Scotland’s First Minister Nicola Sturgeon says she is confident that a second independence referendum could take place in October next year despite objections from the British government.
British Prime Minister Liz Truss has refused to grant permission for a referendum in Scotland. On Tuesday, Britain's Supreme Court will begin hearing arguments for allowing a secession vote without approval from Truss and her government.
Sturgeon made the comments in an interview on Sunday during the annual Scottish National Party (SNP) conference in Aberdeen.
Sturgeon argued that as voters backed pro-independence parties in elections for the Scottish parliament last year, there was a mandate for them to bring forward a bill to hold a referendum on Oct. 19, 2023.
Asked whether she was confident that will happen, Sturgeon said: "Yes, I am confident that can happen."
"Let's wait and see what the court says. I am confident Scotland is going to become independent."
Sturgeon has said that defeat in the Supreme Court would mean the SNP would fight the next British election, which is scheduled to be held in 2024, on a platform of whether Scotland should be independent, making it a 'de facto' referendum.
Sturgeon said on Sunday that was a last resort.
"That is not my preference," she said. "If the route by which it would be right to consider and decide this issue, which is a lawful constitutional referendum, is blocked ... the choice is then simple: We put our case to people in an election or we give up on Scottish democracy and I want to be very clear today I will never, ever give up on Scottish democracy."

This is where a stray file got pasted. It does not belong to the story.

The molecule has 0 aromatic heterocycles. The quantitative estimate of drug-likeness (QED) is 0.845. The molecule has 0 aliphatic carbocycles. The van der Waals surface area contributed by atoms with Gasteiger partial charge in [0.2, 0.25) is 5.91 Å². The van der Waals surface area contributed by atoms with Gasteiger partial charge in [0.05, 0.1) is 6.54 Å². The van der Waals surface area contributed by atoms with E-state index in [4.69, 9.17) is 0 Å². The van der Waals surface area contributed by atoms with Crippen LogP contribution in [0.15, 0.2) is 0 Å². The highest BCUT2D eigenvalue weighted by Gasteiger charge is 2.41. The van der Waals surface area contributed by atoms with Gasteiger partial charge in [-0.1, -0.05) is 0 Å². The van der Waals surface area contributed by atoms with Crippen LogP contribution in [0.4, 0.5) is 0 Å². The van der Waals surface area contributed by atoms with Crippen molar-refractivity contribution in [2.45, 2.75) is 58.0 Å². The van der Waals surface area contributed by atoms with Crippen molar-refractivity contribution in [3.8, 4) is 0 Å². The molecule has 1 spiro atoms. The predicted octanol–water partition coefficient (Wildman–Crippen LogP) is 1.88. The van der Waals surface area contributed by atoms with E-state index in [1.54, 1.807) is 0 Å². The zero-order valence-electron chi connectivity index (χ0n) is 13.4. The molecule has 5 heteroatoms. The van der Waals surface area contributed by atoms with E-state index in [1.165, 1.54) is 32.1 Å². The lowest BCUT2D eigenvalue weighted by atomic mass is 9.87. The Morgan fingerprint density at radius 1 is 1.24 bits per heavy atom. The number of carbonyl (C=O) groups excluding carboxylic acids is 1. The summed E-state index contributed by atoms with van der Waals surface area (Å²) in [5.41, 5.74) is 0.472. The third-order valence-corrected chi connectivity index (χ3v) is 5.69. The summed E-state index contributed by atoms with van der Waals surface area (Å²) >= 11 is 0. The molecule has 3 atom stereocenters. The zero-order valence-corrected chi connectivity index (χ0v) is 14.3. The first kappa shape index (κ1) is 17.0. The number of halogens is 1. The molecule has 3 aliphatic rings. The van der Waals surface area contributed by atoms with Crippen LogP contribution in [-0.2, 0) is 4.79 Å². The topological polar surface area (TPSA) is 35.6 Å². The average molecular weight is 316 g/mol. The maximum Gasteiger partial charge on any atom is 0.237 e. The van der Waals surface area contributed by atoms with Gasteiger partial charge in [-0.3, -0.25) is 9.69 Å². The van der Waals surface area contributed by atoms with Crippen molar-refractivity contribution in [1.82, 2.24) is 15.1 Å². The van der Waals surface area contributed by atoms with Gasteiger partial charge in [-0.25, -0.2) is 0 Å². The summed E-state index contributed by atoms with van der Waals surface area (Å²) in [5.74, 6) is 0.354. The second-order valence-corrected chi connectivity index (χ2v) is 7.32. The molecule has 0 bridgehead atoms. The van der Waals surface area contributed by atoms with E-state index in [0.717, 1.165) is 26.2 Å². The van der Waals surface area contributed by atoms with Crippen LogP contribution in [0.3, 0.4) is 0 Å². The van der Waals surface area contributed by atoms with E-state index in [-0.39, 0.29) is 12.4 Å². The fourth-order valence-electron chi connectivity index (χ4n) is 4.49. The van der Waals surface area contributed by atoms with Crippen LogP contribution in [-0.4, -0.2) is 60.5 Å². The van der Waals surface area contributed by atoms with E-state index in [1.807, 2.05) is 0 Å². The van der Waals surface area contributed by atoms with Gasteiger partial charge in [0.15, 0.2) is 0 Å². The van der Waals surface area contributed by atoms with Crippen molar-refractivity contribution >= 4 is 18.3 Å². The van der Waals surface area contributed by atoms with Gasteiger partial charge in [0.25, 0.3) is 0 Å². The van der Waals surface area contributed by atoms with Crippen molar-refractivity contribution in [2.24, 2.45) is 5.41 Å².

Former British Prime Minister Boris Johnson has refused to grant the Scottish government the authority to hold a second independence referendum, saying he “cannot agree that now is the time to return” to the independence question.
In a letter to Sturgeon, he argued in July that the 2014 vote had been supposed to be a once-in-a-generation event, and another referendum was not a priority for Scottish voters concerned with the cost of living crisis, education and health standards, and lately the war in Ukraine.
England and Scotland have been united since 1707 and another referendum, if the Scots vote out, would fracture the UK once again after Irish independence which took place a century ago.
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